By Marco Conte
The volume of global digital payments is set to triple this decade. That’s according to research from PwC.
For merchants, this growth creates opportunities as well as new business pressures.
The choice of the payment service provider (PSP) and payment methods is not simply a requisite for doing business. It has become a strategic decision that has real, bottom-line business impacts — impacts that will only grow in the coming years.
The APAC region will lead the way in future digital payment volume through 2030, PwC writes. Europe is the second-largest region by volume and will account for more than 500 billion such transactions annually by the end of the decade.
Some of the top merchant acquirers in Europe include:
Some of the top merchant acquirers in the US include:
But payment services are not consolidated around a group of top companies — not in Europe, nor in any other region. Merchants are spoiled for choice in the offerings available to them. This is what makes it so hard for those businesses to develop a payment strategy.
Merchants have to consider several factors when vetting PSPs:
There are hundreds of payment methods available worldwide. Here is a broad overview of some of those options:
Keep in mind the local context of these decisions. Some payment methods are global. Some are specific to regions or national markets. Before expanding into any new market, merchants must understand what options are locally available.
Protection requires a proactive, strategic approach. Having 3-D Secure alone is insufficient, and merchants cannot rely on card providers’ fraud and chargeback monitoring programs.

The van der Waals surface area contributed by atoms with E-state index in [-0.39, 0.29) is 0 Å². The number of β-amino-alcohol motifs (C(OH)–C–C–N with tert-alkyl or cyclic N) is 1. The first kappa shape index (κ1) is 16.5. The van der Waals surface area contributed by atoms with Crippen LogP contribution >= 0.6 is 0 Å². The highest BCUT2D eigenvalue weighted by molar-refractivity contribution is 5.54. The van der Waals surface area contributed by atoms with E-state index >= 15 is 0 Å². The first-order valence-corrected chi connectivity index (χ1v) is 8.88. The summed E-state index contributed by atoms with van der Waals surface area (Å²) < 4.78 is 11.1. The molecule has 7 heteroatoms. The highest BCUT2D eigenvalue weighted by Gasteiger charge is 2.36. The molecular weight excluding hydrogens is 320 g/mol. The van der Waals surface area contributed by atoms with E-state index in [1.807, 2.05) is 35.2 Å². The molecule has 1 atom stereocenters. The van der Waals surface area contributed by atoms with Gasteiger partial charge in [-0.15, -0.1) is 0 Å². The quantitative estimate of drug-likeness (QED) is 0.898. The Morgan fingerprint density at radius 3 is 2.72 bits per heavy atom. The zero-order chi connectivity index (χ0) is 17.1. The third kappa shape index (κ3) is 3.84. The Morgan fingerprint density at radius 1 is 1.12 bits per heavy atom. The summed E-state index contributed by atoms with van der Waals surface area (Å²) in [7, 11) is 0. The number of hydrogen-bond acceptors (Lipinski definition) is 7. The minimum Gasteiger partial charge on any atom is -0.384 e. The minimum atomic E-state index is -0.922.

Further, merchants need to know how vulnerable they and their products are to fraudsters and customer complaints.
For many merchants, it makes sense to have a dedicated solution for fraud prevention or to enable similar tools if PSPs provide them.
Most merchants find that they should have at least two PSP integrations in place to avoid any business disruptions.
Some businesses might find that any two or three of the biggest PSP brands — Stripe, Worldline, Adyen, Worldpay, JP Morgan — plus other direct integrations is enough for their needs, and they can do that in-house. Other merchants might conclude that a better solution is to have a payment orchestration layer to facilitate switching among providers, and implement routing and retry logic.
Once the merchant’s payment stack is live, a new challenge emerges. The merchant must then have processes in place to monitor payment data so that the business can optimize its revenue.
Again, complexity can make this incredibly labour-intensive. Most merchants have to rely on someone on the team who can spend hours collecting payment data from all of those PSPs just to reconcile sales and incoming transfers. That person likely has no access to an analytics tool or even industry benchmark data to assess the performance of those payment systems.
This means the majority of merchants have no meaningful way to determine whether the payment systems they’ve strategically and meticulously assembled are actually working optimally.
At Congrify, our mission is to support these merchants by: